Definition

What is subungual hematoma?

A subungual hematoma is a transient condition where blood and fluid collect underneath the fingernail or toenail. This is usually the result of some kind of injury to the blood vessels under the nail bed.

How common is subungual hematoma?

Subungual hematoma is quite common. Please discuss with your doctor for further information.

Symptoms

What are the symptoms of subungual hematoma?

The common symptoms of subungual hematoma are:

  • Severe, throbbing pain
  • A dark-colored discoloration (red, maroon, or purple-black) under all or part of the affected nail
  • Tenderness and swelling of the tip of the affected finger or toe

There may be some symptoms not listed above. If you have any concerns about a symptom, please consult your doctor.

When should I see my doctor?

If you have any signs or symptoms listed above or have any questions, please consult with your doctor. Everyone’s body acts differently. It is always best to discuss with your doctor what is best for your situation.

Causes

What causes subungual hematoma?

These injuries can happen easily. You might:

  • Slam your finger in a car door or house door
  • Hit your finger with a heavy object such as a hammer
  • Drop a heavy object such as a dumbbell on your toe
  • Stub your toe on a hard surface

If you have a darkened area under a nail and haven’t had an injury, see your doctor to rule out other possible causes.

Risk factors

What increases my risk for subungual hematoma?

Please discuss with your doctor for further information.

Diagnosis & treatment

The information provided is not a substitute for any medical advice. ALWAYS consult with your doctor for more information.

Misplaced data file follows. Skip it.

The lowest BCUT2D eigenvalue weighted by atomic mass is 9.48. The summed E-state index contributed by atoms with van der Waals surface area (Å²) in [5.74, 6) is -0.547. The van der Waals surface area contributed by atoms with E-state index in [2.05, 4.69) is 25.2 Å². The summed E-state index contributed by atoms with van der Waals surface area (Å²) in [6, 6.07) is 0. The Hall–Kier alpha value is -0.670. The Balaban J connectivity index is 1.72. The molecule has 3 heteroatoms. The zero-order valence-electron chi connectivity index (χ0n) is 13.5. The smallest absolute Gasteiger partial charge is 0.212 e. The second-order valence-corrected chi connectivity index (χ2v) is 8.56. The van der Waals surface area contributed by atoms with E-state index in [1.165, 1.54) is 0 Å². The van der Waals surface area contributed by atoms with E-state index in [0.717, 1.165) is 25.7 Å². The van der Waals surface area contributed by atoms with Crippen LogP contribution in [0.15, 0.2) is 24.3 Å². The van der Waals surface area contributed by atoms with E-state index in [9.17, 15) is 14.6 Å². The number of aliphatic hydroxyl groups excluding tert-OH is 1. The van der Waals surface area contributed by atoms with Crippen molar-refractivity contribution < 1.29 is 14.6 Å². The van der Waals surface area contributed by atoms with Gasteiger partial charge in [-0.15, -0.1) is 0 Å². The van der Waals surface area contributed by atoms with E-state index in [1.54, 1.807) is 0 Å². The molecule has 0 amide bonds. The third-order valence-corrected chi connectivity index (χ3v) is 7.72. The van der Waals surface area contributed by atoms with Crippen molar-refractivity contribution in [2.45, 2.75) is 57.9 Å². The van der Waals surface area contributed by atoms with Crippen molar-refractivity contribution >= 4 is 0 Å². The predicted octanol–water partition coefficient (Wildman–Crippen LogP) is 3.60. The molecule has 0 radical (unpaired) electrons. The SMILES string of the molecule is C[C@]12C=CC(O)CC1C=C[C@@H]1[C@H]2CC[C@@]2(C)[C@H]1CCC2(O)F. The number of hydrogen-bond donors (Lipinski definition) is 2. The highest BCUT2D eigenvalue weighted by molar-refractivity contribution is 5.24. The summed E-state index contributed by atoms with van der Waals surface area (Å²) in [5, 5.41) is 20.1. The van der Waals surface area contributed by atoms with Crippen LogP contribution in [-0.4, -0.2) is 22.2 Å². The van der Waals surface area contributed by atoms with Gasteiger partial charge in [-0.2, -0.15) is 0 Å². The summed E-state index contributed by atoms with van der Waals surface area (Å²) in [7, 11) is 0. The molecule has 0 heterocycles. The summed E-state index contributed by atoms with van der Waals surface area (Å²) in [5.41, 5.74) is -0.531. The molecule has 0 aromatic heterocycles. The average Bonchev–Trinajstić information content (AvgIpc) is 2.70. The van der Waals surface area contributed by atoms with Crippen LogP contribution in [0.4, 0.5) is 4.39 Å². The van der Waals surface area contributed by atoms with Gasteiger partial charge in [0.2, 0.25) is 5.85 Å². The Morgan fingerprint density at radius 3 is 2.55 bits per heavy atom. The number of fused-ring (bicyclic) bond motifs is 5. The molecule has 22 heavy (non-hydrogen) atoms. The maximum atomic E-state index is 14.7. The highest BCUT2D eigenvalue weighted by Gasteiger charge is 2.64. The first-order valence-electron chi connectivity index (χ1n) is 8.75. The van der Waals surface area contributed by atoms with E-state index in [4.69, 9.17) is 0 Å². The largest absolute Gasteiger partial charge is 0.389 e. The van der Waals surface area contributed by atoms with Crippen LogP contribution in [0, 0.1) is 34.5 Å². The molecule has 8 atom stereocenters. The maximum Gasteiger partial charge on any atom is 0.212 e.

How is subungual hematoma diagnosed?

If you had a severe blow to a finger or toe, either seek immediate medical attention from your doctor or go to an emergency room. You should do this in case you have broken bones or serious damage to the nail bed and/or surrounding tissues.

Your doctor will examine your nail. You’ll probably also have an X-ray taken to see if you have a bone fracture or other injury.

How is subungual hematoma treated?

A painless and small subungual hematoma usually doesn’t need treatment. But the pressure generated by pooled blood under the nail can be extremely painful.

To relieve the pain, your doctor may perform decompression, also called trephination, which allows the underlying blood to drain, relieving pressure and pain to the area.

Your doctor may numb the affected finger or toe with a nerve block and use one of the following decompression methods:

  • Cautery. The doctor uses a heated wire (electrocautery device) or carbon laser to burn a hole or holes. The heated tip of the wire is cooled by contact with the hematoma, which prevents injury to the nail bed. This is a quick and painless procedure.
  • Needle. The doctor uses a needle to make a hole in the nail.

After the procedure, your doctor will bandage your nail. You will need to keep the finger or toe bandaged and elevated — and may also need to use cold compresses — during the first 12 hours after decompression. In some cases, your doctor may recommend you use a splint for as long as 3 days until the tenderness subsides.

The main complication associated with decompression is a small risk of infection in the residual hematoma.

If you have bleeding under a large area of the nail surface, the nail bed may be injured. In this case, your doctor may need to remove the entire nail and use stitches to repair the nail bed.

Lifestyle changes & home remedies

What are some lifestyle changes or home remedies that can help me manage subungual hematoma?

The following lifestyles and home remedies might help you cope with subungual hematoma:

  • Ice and elevate your affected finger or toe. Place ice wrapped in a towel over the painful area for as long as directed. Elevate your hand or foot on pillows above the level of your heart to help decrease swelling and pain.
  • Keep your injured finger or toe dry for as long as directed.
  • Gently trim your nail if it begins to fall off in pieces. This may decrease your risk for catching the nail on an object or ripping it off.
  • Wear shoes that are comfortable and fit correctly to prevent more injury to your toe.

If you have any questions, please consult with your doctor to better understand the best solution for you.

Hello Health Group does not provide medical advice, diagnosis or treatment.

Sources

Review Date: October 19, 2017 | Last Modified: October 19, 2017

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